Robert Langer, a biomedical engineer known for his pioneering work in drug-delivery systems, tissue building and microchip implants, has won the £1m Queen Elizabeth Prize for Engineering.
Langer, 66, leads the 100-strong bioengineering department – the world’s largest – at the Massachusetts Institute of Technology (MIT). “I feel so proud and privileged to win the biggest engineering prize in the world,” he said on stage after he was presented with the accolade.
The prize, which the Queen will award to Langer later this year, is a UK initiative that celebrates innovators who have global impact. It was announced by Lord Browne of Madingley, chairman of the Queen Elizabeth Prize for Engineering Foundation, in the presence of the Duke of York in London on 3 February.
It was the purchasing of a Gilbert chemistry set by his parents that sparked the young Langer’s interest, he told E&T. As an 11-year-old he then set up his own small laboratory in the basement of his house in Albany, New York and eventually went on to earn his Sc.D. in chemical engineering from the MIT in 1974.
Although the obvious career choice for most of his chemical engineering friends was to go into the oil industry, Langer began his biomedical work. “I wanted to use my background to help people,” he said. “I believed in that, but I’m not sure everybody does. Everybody sees things differently and I think that’s okay.”
He took a job as a postdoctoral fellow in the lab of Judah Folkman, a Harvard scientist developing treatments for cancer that work by cutting off the tumour’s blood supply.
Langer’s first Eureka moment was finding a way to release biological anti-cancer compounds in a controlled way into the patient’s bloodstream. He was then the first person to engineer polymers to control the delivery of large molecular weight drugs for the treatment of diseases such as cancer and mental illness.
His unconventional thinking toppled the traditional view that controlled-release drug delivery would not work for large molecules like proteins, which are sensitive to their surroundings. A general reluctance to embrace biomedical engineering – as occurred in the 1970s – is, Langer said, bound to happen “anytime someone does something that goes against conventional wisdom”.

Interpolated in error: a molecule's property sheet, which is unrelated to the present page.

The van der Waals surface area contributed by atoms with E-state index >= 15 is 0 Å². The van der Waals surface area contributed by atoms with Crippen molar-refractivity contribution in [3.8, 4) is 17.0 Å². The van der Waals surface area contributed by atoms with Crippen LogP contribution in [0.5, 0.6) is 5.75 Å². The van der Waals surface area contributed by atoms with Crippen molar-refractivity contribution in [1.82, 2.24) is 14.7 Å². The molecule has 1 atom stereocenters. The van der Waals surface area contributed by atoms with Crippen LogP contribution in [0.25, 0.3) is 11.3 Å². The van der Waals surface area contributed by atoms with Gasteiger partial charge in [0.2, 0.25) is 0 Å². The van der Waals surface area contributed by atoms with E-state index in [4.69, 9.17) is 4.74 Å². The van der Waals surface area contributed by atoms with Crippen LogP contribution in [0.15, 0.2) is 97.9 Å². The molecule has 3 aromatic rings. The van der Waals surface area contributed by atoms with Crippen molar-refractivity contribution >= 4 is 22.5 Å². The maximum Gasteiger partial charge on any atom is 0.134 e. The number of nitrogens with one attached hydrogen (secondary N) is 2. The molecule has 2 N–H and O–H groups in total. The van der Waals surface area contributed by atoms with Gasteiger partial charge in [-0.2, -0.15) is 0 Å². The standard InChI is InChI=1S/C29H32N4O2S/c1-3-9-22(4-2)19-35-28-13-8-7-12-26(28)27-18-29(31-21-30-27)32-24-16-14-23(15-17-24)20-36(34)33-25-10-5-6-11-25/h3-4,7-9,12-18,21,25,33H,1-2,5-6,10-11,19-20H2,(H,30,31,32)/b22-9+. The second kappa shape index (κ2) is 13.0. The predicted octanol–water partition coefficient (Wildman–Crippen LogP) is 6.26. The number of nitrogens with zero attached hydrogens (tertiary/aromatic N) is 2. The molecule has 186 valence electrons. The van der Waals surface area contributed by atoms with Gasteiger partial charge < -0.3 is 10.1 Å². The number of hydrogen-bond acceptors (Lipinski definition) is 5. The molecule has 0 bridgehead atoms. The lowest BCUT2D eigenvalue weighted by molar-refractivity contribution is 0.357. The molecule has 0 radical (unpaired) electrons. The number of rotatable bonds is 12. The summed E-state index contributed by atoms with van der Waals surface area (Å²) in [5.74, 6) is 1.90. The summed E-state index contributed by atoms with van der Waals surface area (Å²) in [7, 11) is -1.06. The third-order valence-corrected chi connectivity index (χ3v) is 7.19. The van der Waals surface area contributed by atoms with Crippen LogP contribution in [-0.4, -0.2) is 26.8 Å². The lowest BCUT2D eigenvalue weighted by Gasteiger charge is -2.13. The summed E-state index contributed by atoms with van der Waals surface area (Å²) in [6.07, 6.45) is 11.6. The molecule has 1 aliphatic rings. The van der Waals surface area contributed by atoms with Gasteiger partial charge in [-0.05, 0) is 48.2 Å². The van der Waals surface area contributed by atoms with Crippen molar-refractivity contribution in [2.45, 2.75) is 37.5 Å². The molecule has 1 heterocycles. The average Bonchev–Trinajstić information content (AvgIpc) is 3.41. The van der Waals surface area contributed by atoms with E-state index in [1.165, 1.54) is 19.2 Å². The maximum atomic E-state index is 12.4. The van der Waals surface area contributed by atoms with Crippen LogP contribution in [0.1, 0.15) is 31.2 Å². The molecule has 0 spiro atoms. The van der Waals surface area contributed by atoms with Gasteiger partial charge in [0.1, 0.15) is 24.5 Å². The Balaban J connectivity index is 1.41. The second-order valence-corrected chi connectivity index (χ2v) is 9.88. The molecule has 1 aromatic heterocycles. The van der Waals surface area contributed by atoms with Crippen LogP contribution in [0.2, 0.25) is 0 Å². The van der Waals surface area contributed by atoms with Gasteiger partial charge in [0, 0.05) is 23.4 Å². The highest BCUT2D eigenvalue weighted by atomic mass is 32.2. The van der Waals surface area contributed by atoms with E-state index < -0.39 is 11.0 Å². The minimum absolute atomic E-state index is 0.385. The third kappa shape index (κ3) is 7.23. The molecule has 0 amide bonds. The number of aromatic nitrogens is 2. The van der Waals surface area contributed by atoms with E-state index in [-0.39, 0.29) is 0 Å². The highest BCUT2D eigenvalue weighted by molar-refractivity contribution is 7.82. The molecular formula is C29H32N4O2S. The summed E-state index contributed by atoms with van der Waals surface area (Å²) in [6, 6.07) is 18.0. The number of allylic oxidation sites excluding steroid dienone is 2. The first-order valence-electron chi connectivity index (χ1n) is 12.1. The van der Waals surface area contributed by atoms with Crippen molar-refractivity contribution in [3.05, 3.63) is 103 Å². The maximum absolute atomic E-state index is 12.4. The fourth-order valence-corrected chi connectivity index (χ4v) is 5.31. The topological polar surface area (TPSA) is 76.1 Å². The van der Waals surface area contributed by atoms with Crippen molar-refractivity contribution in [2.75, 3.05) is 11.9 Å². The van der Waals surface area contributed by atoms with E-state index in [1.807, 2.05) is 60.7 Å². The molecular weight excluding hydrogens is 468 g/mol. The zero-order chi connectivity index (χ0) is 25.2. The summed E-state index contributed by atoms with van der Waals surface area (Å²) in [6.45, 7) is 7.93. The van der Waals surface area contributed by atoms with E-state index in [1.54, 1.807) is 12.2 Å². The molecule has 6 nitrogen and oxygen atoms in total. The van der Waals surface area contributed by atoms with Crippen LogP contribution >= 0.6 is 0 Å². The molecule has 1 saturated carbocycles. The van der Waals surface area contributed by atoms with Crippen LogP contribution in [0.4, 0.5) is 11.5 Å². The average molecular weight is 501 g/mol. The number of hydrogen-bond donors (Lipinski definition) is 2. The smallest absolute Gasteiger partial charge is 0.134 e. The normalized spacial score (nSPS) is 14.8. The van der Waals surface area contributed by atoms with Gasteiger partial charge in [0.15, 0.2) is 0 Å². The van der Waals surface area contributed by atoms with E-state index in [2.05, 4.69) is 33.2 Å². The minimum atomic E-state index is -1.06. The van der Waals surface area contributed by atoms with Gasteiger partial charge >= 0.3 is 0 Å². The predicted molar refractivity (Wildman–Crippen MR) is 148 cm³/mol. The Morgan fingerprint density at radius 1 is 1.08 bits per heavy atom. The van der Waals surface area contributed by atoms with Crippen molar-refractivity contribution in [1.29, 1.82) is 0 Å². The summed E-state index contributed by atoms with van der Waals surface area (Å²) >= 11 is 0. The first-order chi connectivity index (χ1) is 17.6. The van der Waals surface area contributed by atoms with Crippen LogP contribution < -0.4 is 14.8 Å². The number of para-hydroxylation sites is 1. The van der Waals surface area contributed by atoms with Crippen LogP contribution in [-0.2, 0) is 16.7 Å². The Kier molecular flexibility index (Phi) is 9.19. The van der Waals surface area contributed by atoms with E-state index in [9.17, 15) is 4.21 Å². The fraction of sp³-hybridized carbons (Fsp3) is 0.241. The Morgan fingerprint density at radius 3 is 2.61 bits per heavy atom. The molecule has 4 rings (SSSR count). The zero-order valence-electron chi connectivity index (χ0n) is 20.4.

“I got my first nine research grants turned down. It took a number of years before we fully understood the mechanism and before it became widely used. I suppose science often happens like that,” Langer said at the press conference following the announcement.
Drug distribution systems existed prior to Langer’s innovation, but it was believed that slow, timed drug releases were limited to small molecules. Langer created a polymer and a system that solved all of the existing challenges.
“He, as an engineer, developed an engineering solution to a medical problem,” Professor Brian Cox said.
He first incorporated biomolecules into the creation of his polymer, designing one that contained water-filled channels that allowed large molecules to travel. By engineering channels such that they wound around in long, precise pathways, Langer controlled the amount of time it took to disperse the large molecules.
Controlled-release drug delivery gives a patient the correct dose over a long period of time; prior to Langer’s innovation this process was too quick and direct, while the paths he created – many, winding trails – took a certain amount of time, allowing for the polymer to break down in a controlled manner.
Langer used engineering principles for human beings, coming up with a new, systematic, and rigorous engineering approach in medical material design.
Lord Broers, chair of the QE Prize judges, explained that they decided to honour Professor Langer for “his immense contribution to healthcare and to numerous other fields by applying engineering systems thinking to biochemical problems”.
“Not only has he revolutionised drug delivery but his open-minded approach to innovation and his ability to think outside the box have led to great advances in the field of tissue engineering,” Lord Broers said.
Langer’s work is the basis for long-lasting treatments for brain cancer, prostate cancer, endometriosis, schizophrenia, diabetes, and the drug-coated cardiovascular stents that have benefited more than 10 million patients. With over 1,000 patents granted or pending for his inventions, he is the most cited engineer in history according to Science.
One of his most recent projects is a microchip-based implant that can store and release precise doses of a drug on-demand or at scheduled intervals for up to 16 years.
“I was watching a television show about how chips were made in the computer industry and I thought that would be a really neat way to make a drug delivery system,” he told E&T.
“The joke that I sometimes make is that if you’ve spent your whole career working on drug-delivery systems you might think that about any television show.”
The E&T podcast: Dr Robert Langer interview
E&T talks to Dr Robert Langer, winner of the Queen Elizabeth Prize for Engineering, about his pioneering work in drug-delivery systems that has benefited over 10 million patients worldwide and how unconventional thinking can topple traditional views.